As I neared the finish line at the Iwo Jima Memorial, a huge smile appeared on my face and I threw both arms up in the air


And as I crossed the finish line of my first marathon, I received high fives from two Marines at once. Amazing.


I finished in 6:16:07. I know, it’s not the fastest time. Could I have pushed myself harder? Yes. But I didn’t want to hate my first marathon and swear them off forever. I enjoyed every single moment (even those last 6.2 miles) of that race, and I wouldn’t have changed a thing.





I am a marathoner!

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  1. Congratulations! You are such an inspiration!


  2. Congratulations! What an amazing experience!

  3. Great job, Congratulations to you and looking forward always for more races to come. I love those pics and looking forward.

  4. Congrats, I really enjoyed reading about your experience. I eventually am hoping to do a marathon one day. I just started running so I am slowly working my way up to a half-marathon. Good job!!! You should be soo proud of yourself.

  5. Yay!!! I loved reading your story! I want this to be my first marathon next year and I am scared to death…(also, I just moved to FL from Austin and used to run the same Brushy Creek trail you do..I loved that trail) 🙂 Congratulations on your first marathon!!

    • Thank you so much! That’s funny you moved from Austin to FL, because I just moved from FL to Austin haha. I love BC trail also, it’s so much quieter than Town Lake

  6. proud of you, congrats!

  7. I could not agree more with your comment about Crystal City. Out and backs drive me crazy. Hate em. Congratulations on an awesome race. Hopefully the first of many.

    • Right?! “Here’s a munchkin, now go watch all of these people who are closer to finishing than you are” Evil. Pure evil.

      Thank you for the kind words Randy! 26.2 & I will be meeting up again in 2012 🙂

  8. Congratulations! Looks like they sort of got you high-fiving the marines! Just blurry and far away 🙂
    I’m glad you enjoyed it so much. I love the MCM. And actually, I really love Hains Pt. Beautiful water views, what’s not to like?

    I do hate that bridge, though. I don’t remember it being so bad last year, but this year it killed me!
    Still, I’ll be back again next year!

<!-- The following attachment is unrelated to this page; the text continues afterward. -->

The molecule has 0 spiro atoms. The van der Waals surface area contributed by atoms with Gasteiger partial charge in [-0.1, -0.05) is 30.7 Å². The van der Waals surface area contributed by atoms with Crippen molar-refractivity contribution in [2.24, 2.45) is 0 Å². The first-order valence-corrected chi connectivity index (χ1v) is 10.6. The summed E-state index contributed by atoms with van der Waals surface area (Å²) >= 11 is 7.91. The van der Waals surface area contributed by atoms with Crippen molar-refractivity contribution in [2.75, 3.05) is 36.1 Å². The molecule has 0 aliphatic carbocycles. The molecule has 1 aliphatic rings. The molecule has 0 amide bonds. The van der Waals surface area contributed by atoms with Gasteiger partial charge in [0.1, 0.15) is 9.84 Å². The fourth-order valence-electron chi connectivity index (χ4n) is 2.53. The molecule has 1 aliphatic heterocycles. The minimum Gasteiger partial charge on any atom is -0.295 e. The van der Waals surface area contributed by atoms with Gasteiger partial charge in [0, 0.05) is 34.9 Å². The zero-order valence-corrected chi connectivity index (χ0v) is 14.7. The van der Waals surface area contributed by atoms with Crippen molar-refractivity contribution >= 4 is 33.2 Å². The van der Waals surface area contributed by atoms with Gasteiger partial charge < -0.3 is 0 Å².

• I actually did a screen shot from the video of me crossing the finish line since the photographers weren’t able to get the shot. Close enough for me 🙂

      I really loved this race and hope to be back next year!

  9. Awesome recap Melissa. Congrats on your finish! MCM was my first full too and I’m so glad I chose it (or it chose me) to be first. Your feelings about the 14th st bridge AND Crystal City mirror mine…exactly! Great job!

    • Thank you John, It seems as if everyone had the same thoughts about Crystal City and that damn bridge! Congrats on finishing your first 26.2 – such an incredible accomplishment 🙂

  10. I loved your recap! I saw all the food stops, but didn’t get anything. In retrospect, I really wish I had gotten one of those doughnuts. 🙂

  11. Thanks Kara! Loved your race sign post, a different take on the marathon. The “everyday I’m snufflin” one still cracks me up haha

  12. So happy for you, Melissa! Loved your race report. You look so happy in most of your pics. This is reminding me to smile sometimes when I’m out there in December.

  13. Way to go on your first marathon!!! Crazy that you’ve only been running for a little over a year and you’ve already completed a marathon! Sounds like you had a very positive experience. The weather was gorgeous!!! A perfect day for a marathon.
    That bridge was the devil for sure. I was also worried about Crystal City going into the race and it was tough but I think I mentally prepared for it knowing it was going to be an awful out and back. They try to market it as a party but I didn’t really get that vibe when I ran through.

  14. The goal with the first 26.2 date should definitely be ENJOY & Survive! 🙂 I’m so glad you had fun racing through DC! Congrats on your first Marathon finish!

  15. Congrats again!!! 🙂 So glad you had a great experience! It was definitely an amazing race and one I will definitely do again. I always love reading recaps of a persons first marathon, I’m a sap like that. 🙂 (plus reading this helps me remember all the things that I forgot!)

  16. Loved your recap!!! (sorry it took me so long to recap!!). Awesome job on pushing through. There is NOTHING harder than pumping yourself when you are feeling so down. Not only are you a marathoner – but you are awesome!!

  17. Congrats!!! Those last 6.2 were definitely tough!

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  22. I am Laying here not sleeping 2 nights before my first marathon(dc mcm) and your post from last year has really inspired me to stay optimistic and think I can do this! Great job on your first marathon and thank you!

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  25. wow! I just did my first marathon MCM yesterday and your experience remind me of my experience yesterday. thank u for this!